Personal Finance

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People understand the importance of saving for retirement, but their behavior often does not match their intentions. Some 35 percent said they were not increasing their saving because they did not want it to affect their current quality of life, according to a new survey on retirement readiness commissioned by Schwab Retirement Plan Services. And …

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Despite Wednesday’s recovery from steep losses earlier in the week, the major U.S. stock averages are on track for their biggest monthly percentage losses in five years or more. That means your retirement portfolio, your 401(k)s and IRAs, may have lost value as well. But there may be a silver lining to this market slide. …

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Given the chance to save at work for retirement or to save on your own, the right answer might be “both.” Almost three-quarters of workers have access to either an employee-funded or company-funded retirement plan, such as a 401(k) or pension—and of those, 80 percent are participating, according to an August report from the Transamerica …

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Admit it: This market has you rattled. It’s hard to watch swings of several hundred points in a matter of minutes, and hard-to-miss images of dismayed traders aren’t helping either. But if you are thinking about bailing on the market, stop and consider the real consequences. Investors who try to time market highs and lows …

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The global markets rout continues Monday and many benchmark indexes are in correction territory. If you’re watching the indexes, you might be tempted to sell. But financial advisors emphasize that at times like this, it’s important not to panic and to remember that market corrections are a natural part of investing. Over the last five …

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In the midst of some crazy market volatility and worldwide stocks plunging further amid doubts about China, investors are reaching out to their financial advisors for some reassurance. CNBC contacted members of our Financial Advisor Council and we found their clients are asking questions such as: Should we invest more in stocks, now that the …

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Do you know where your money is? Even those consumers meticulous about their budgets could have missing cash lingering in a state property fund.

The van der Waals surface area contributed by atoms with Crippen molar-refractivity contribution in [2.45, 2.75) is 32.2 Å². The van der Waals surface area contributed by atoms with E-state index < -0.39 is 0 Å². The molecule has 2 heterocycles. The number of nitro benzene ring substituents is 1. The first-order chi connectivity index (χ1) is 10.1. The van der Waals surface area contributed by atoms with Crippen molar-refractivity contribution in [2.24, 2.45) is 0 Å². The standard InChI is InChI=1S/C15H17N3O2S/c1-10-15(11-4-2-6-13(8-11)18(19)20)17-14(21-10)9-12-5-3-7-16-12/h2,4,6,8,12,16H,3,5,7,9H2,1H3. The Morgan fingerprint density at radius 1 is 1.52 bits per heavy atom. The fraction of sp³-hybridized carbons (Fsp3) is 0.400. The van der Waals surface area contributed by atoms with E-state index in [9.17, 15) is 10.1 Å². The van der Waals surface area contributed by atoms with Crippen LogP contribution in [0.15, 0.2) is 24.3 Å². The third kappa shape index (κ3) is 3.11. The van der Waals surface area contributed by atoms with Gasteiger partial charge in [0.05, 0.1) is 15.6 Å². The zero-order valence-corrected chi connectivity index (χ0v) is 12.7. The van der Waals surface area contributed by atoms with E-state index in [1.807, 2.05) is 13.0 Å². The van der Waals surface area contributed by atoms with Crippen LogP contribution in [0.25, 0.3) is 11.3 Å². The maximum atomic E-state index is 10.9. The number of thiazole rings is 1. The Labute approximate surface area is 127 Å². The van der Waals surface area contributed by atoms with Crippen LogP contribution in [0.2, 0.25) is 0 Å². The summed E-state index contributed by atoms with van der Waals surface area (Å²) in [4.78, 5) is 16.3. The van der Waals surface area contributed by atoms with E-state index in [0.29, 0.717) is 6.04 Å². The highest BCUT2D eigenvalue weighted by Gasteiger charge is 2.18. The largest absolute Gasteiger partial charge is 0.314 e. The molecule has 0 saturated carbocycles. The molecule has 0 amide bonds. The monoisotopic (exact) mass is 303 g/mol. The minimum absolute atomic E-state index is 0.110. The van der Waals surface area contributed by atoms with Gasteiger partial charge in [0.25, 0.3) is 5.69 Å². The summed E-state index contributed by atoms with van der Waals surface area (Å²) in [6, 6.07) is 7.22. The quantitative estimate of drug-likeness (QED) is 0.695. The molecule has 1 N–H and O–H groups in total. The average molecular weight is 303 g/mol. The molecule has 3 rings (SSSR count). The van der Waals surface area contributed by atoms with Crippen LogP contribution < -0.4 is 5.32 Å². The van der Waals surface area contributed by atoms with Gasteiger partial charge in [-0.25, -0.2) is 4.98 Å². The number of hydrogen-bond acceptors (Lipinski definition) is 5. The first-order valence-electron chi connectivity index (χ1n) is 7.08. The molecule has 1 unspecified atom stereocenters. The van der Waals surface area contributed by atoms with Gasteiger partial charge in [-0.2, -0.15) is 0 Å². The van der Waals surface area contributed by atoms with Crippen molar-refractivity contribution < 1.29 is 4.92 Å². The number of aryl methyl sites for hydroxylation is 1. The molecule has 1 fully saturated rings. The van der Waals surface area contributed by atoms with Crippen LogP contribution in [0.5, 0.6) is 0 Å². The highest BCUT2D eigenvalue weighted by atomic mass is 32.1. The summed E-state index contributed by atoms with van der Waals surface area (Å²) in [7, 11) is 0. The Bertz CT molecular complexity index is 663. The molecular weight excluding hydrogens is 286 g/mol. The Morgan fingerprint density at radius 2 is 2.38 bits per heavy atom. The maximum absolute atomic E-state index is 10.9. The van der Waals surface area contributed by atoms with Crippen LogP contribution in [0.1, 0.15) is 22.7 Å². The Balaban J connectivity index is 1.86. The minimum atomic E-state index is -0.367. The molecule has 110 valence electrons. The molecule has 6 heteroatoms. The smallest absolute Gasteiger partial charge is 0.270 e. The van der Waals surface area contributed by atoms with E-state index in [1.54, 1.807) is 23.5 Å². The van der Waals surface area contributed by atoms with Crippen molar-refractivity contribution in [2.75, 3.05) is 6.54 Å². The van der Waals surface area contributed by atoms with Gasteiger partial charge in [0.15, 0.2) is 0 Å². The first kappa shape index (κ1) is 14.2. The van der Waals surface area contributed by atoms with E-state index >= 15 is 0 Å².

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Paying off small balances first might be a victory for those in credit card debt—or lead to defeat.

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Do you know how your 401(k) plan picks its funds? The answer may be less straightforward than you think. A forthcoming study in the Journal of Finance found that when 401(k) plan administrators also offer mutual funds—and many do—they “often face conflicting incentives. While they are pressured by plan sponsors to create menus that serve the …

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When it comes to covering college costs, employers offer more help than signing your paycheck. Don’t discount that contribution: Savings and especially parent income account for 32 percent of the average family’s college funding for an undergraduate degree, according to Sallie Mae’s How America Pays for College 2015 report. But don’t stop there. Whether you’re …

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Social Security may be America’s favorite octogenarian. Two out of 3 Americans view Social Security, which turned 80 years old Friday, as one of the most important government programs, according to a new AARP survey. That view has remained consistent in AARP polling since 1995. And 82 percent of Americans said it is important to …

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There are few free lunches in retirement planning. For married couples, a Social Security claiming strategy known as “file and suspend” may be one of them. Here’s how it works: A person files for Social Security retirement benefits at full retirement age, but then suspends payment of them. By filing for benefits, that person’s spouse …

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Are millennials risk-averse? Well, yes and no. “Yes, absolutely,” said Marguerita Cheng, certified financial planner and CEO of Blue Ocean Global Wealth. “I don’t like to generalize, but I have witnessed this firsthand. “Some younger investors … are extremely risk averse because they have seen their parents lose their jobs, lose equity in their homes …

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You would think sharing information about Social Security benefits would be simple. After all, the system is pretty straightforward: You contribute while you work, and after you retire you collect until you die. But when it comes to Social Security, simple is not even in the same room. The Social Security statement people now receive …

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If your Christmas wish list includes a year-end bonus or a salary bump, it’s time to step up—or buckle down. Employers anticipate awarding average pay increases of 3 percent in 2016 for most nonmanagement employees, according to a new survey from benefits consulting firm Towers Watson. That’s the same as was awarded this year, and 2014. …